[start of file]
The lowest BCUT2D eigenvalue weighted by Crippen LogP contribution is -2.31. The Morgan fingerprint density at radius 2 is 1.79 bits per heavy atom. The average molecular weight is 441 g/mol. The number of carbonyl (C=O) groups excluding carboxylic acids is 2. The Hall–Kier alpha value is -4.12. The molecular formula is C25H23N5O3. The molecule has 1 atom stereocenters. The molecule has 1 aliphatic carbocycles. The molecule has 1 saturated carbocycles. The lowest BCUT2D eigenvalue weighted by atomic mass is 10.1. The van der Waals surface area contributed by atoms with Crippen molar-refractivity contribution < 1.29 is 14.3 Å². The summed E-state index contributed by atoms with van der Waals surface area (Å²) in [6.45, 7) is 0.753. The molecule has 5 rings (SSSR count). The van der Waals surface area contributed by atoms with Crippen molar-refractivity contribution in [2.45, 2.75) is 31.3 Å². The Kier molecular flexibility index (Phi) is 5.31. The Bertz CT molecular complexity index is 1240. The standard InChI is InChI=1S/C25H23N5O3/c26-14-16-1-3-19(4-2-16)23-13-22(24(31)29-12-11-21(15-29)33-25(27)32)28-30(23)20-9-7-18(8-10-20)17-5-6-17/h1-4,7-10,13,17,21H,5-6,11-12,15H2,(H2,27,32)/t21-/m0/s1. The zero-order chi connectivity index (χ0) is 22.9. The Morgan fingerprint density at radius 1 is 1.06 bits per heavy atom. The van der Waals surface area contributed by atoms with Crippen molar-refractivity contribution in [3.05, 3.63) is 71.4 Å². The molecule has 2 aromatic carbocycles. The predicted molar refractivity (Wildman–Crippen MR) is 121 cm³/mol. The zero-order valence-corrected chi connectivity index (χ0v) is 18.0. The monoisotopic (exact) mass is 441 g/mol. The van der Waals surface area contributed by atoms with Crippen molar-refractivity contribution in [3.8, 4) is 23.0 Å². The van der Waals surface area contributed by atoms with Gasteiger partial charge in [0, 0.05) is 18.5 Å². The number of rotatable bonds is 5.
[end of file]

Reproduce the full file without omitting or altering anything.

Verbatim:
The lowest BCUT2D eigenvalue weighted by Crippen LogP contribution is -2.31. The Morgan fingerprint density at radius 2 is 1.79 bits per heavy atom. The average molecular weight is 441 g/mol. The number of carbonyl (C=O) groups excluding carboxylic acids is 2. The Hall–Kier alpha value is -4.12. The molecular formula is C25H23N5O3. The molecule has 1 atom stereocenters. The molecule has 1 aliphatic carbocycles. The molecule has 1 saturated carbocycles. The lowest BCUT2D eigenvalue weighted by atomic mass is 10.1. The van der Waals surface area contributed by atoms with Crippen molar-refractivity contribution < 1.29 is 14.3 Å². The summed E-state index contributed by atoms with van der Waals surface area (Å²) in [6.45, 7) is 0.753. The molecule has 5 rings (SSSR count). The van der Waals surface area contributed by atoms with Crippen molar-refractivity contribution in [2.45, 2.75) is 31.3 Å². The Kier molecular flexibility index (Phi) is 5.31. The Bertz CT molecular complexity index is 1240. The standard InChI is InChI=1S/C25H23N5O3/c26-14-16-1-3-19(4-2-16)23-13-22(24(31)29-12-11-21(15-29)33-25(27)32)28-30(23)20-9-7-18(8-10-20)17-5-6-17/h1-4,7-10,13,17,21H,5-6,11-12,15H2,(H2,27,32)/t21-/m0/s1. The zero-order chi connectivity index (χ0) is 22.9. The Morgan fingerprint density at radius 1 is 1.06 bits per heavy atom. The van der Waals surface area contributed by atoms with Crippen molar-refractivity contribution in [3.05, 3.63) is 71.4 Å². The molecule has 2 aromatic carbocycles. The predicted molar refractivity (Wildman–Crippen MR) is 121 cm³/mol. The zero-order valence-corrected chi connectivity index (χ0v) is 18.0. The monoisotopic (exact) mass is 441 g/mol. The van der Waals surface area contributed by atoms with Crippen molar-refractivity contribution in [3.8, 4) is 23.0 Å². The van der Waals surface area contributed by atoms with Gasteiger partial charge in [0, 0.05) is 18.5 Å². The number of rotatable bonds is 5.